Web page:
Iona is tiny but mighty, clocking in at only three miles long. With sandy blue beaches, beautiful views, and a lot of epic history makes for a great adventure.
It helped that it was hot and sunny for most of the visit, so warm that people went swimming.
The Isle of Skye
If I had to hanker a guess, I’d say that Skye is the most iconic of all of the Scottish Isles, at least for my fellow millennials. What’s up, Instagrammers!
Skye is known for its rugged landscapes and amazing views and for being plastered all over Instagram in recent years. It was overcast and still when we landed at Skye. It was one of the only days it rained while we were at sea, and even then, it was just a sprinkle. Big gloomy clouds made the spikey green mountain pop in color even more. How is it this green?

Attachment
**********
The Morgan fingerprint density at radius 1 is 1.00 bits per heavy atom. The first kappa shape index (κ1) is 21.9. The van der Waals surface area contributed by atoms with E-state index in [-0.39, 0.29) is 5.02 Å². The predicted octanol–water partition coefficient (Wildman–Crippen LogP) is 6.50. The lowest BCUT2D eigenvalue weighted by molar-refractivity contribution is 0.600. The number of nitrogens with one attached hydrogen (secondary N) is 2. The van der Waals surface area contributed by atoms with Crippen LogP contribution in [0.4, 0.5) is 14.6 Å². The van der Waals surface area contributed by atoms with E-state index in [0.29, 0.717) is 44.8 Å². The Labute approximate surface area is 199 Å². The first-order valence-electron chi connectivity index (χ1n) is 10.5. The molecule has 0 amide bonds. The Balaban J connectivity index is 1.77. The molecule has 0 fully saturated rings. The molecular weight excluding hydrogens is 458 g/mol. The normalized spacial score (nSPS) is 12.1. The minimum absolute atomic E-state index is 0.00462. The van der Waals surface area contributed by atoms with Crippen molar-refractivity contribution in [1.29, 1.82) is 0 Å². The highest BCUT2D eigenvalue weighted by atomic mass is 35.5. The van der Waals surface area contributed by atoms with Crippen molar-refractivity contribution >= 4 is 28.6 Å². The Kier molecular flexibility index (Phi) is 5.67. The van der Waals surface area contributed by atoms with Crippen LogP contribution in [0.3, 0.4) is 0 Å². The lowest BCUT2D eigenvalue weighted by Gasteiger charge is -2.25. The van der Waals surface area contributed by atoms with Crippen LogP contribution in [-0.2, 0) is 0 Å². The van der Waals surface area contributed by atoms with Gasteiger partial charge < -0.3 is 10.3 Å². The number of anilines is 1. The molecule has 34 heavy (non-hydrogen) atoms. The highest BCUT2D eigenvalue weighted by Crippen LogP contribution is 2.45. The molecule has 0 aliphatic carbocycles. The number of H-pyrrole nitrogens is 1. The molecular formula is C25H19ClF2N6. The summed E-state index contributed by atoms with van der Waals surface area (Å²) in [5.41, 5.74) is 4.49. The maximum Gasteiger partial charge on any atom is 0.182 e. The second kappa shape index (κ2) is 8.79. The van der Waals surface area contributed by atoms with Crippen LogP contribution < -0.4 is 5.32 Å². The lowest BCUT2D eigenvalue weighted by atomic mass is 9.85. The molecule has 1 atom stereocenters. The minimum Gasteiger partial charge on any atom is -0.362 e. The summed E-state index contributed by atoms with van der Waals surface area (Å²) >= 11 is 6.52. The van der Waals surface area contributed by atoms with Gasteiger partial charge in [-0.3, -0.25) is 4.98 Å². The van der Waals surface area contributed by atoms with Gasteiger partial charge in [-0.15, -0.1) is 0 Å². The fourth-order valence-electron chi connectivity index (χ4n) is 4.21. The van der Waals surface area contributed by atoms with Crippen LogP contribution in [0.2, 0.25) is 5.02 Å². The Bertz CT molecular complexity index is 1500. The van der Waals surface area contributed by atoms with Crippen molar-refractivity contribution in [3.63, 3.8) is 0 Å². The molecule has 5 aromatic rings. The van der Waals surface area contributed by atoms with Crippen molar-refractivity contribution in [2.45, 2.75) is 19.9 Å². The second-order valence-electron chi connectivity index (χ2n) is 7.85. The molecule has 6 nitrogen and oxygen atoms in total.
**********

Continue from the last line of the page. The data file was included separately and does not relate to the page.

The moody skies somehow made the day even more beautiful. I love experiencing places in the rain.
Isle of Lewis and Harris and Stornoway
Another of the iconic Scottish Isles that hadn’t been on my radar was Lewis and Harris. It was my favorite day of the whole trip. What a surprise. The Isle of Lewis and Harris is part of the Outer Hebrides, and while it sounds like two distinct islands, it’s actually just one island called Lewis and Harris. The northern two-thirds is Lewis, and the southern third is Harris. And yes, it’s home to the iconic Harris Tweed.